My story: going through perimenopause as a carer
Tova Gillespie is a 46-year-old single mum to Alice and Elin, who has severe disabilities and complex medical needs.
Here, she shares the moment she realised she was perimenopausal, and of the importance of looking your own health when you have caring responsibilities.
‘Ten years ago, I was pregnant with my first child.
‘I didn’t enjoy my pregnancy: the truth is I hated every minute about it, apart from feeling the baby move. I was in extreme pain with my hips, and I suffered with mood swings and fatigue.
‘When I was 10 days past my due date, I went into hospital with reduced foetal movement and from there everything went wrong. My daughter Elin was delivered by emergency C-section, and her lungs were full of meconium.
‘As a result, Elin suffered severe brain damage from oxygen depravation and now has quadriplegic cerebral palsy, complex medical needs and severe developmental delay. She needs care with everything in her life and she is frequently hospitalised due to seizures, as well as a number of necessary surgical interventions.
‘I now have a second daughter Alice, who does not have any disabilities, and I am a single, working mum. I advocate for and support the special needs community through my YouTube channel called ParentXP, where I share the ups and downs of life with a complex needs child. I have a fantastic community of special needs families around me and receive a lot of support through a local charity, Bedford and District Cerebral Palsy Society.
Learning about the perimenopause
‘About a year ago, the charity arranged a talk by a menopause expert exclusively for us special needs mums. It was a real eye opener for me. Before that presentation, I hadn’t heard the word perimenopause and I knew very little about this period of a woman’s life, except that I could expect hot flushes and eventually my periods would stop. Yet here was an expert reeling off a long list of potential symptoms I never would have linked to the perimenopause or menopause.
‘Until then, I’d put down my symptoms to the daily challenges of life with a young child who needs care with everything – the constant manual handling, and the stress, with a hefty dose of anxiety and worry thrown in the mix.
‘Of course, I am anxious: I live on high alert for seizures and other reasons my daughter may need to go to hospital. Of course, I have joint and muscle pain, I have a ten-year-old who I lift, dress, change, feed, push a heavy wheelchair etc. And let’s not talk about sleep. What sleep? I am a carer through the night as well as the day. The night sweats I’d been experiencing couldn’t be explained away by the realities of being a special needs mum, but everything else had a logical explanation.
‘That day stayed with me though, and ever so slowly I started putting two and two together. I was recovering from burnout following my separation from my husband and being made redundant from my high-powered city job. I struggled with depression and my anxiety was through the roof. And suddenly, a few months ago, I saw a sudden increase in my brain fog, anxiety and rage.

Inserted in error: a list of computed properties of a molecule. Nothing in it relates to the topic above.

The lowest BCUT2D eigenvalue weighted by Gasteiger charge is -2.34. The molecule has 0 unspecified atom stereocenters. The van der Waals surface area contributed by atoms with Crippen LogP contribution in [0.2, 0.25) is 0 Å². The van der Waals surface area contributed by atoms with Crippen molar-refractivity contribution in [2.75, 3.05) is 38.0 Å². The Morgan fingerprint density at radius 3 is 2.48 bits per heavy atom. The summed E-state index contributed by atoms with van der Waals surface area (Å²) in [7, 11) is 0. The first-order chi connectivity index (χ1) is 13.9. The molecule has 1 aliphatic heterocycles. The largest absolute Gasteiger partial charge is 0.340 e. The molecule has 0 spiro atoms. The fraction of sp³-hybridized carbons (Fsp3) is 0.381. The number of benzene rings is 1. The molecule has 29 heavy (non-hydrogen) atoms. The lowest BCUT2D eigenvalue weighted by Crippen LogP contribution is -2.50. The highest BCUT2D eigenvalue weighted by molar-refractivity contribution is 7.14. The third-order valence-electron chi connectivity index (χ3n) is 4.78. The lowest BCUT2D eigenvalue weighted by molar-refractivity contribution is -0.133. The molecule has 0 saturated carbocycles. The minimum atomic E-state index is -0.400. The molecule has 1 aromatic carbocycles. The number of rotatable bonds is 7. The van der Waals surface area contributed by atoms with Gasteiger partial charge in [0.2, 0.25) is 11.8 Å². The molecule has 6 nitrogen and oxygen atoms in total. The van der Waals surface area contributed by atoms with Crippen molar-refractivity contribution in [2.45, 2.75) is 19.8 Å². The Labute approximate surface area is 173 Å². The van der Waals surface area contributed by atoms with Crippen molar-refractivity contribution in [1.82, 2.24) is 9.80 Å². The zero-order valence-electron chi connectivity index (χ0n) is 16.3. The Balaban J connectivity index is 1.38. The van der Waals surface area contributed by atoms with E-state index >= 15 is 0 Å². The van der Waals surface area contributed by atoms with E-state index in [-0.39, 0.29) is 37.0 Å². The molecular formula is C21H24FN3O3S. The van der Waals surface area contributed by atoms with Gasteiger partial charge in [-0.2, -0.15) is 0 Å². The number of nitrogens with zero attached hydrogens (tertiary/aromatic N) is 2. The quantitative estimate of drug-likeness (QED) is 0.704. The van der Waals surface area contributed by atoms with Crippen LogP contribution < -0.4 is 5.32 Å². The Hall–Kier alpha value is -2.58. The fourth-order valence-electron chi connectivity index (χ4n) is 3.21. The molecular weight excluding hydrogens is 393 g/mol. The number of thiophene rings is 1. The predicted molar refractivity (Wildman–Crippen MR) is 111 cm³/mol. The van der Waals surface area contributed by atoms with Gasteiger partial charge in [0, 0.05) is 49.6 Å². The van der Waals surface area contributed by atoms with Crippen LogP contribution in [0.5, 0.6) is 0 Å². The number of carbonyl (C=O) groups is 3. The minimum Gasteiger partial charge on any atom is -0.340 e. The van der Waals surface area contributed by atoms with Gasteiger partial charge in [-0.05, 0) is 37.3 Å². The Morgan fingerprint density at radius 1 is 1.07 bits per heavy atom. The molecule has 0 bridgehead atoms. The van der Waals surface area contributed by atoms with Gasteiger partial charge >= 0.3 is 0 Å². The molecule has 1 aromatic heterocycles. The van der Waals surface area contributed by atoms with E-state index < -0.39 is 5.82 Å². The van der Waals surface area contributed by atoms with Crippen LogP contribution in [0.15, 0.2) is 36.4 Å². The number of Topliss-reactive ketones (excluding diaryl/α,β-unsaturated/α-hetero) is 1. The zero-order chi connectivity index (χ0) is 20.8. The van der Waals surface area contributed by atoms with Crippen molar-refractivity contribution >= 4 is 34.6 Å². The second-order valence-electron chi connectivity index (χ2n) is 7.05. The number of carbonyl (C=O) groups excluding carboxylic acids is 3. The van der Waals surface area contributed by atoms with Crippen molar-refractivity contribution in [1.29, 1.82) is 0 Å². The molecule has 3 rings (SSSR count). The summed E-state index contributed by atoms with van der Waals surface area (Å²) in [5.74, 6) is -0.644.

My perimenopause lightbulb moment
‘The rage was the thing that finally made the penny drop. This wasn’t just the effects of day-to-day life, this was something more, it went out over my children, and I needed help.
‘A friend of mine had just started HRT for her perimenopause, and when she told me about her own feelings of rage, I felt such recognition and relief. I called my GP surgery the next day, asked for an appointment, and at that appointment was prescribed HRT.
Caring for yourself, as well as others
‘When you care for others, especially someone who is completely dependent on you, it’s all too easy to forget to care for yourself.
‘And I am not talking about the bubble bath with a glass of prosecco kind of self-care here, but a tendency to dismiss and diminish our own health concerns, just as I did.
‘It can even go so far as gaslighting ourselves, questioning symptoms and whether they really are worth being concerned over, and whether someone else isn’t feeling a lot worse and so we shouldn’t make a fuss.
‘And often we have nothing left in the tank for ourselves: everything has gone on looking after someone else. I can call all the doctors in the world for the sake of my daughter, yet I’m too exhausted to call one for myself.
‘This is why having a network of support and help is so important. You can’t pour from an empty cup, everyone tells me. Well, sometimes I need someone to come and fill that cup up for me. That menopause presentation I attended did that. My friend sharing her experience did that. The stories here on balance keep doing that.
‘And that’s why I share my story, in the hope that what I share will help someone else. If you join me on YouTube, you can watch videos where I talk about my perimenopause journey; symptoms, treatment and what I learn along the way, but also the impact this part of my life has on my family.
‘Life, particularly midlife, is hard enough as it is. Together we can encourage and support each other through the challenges and look for the good bits.’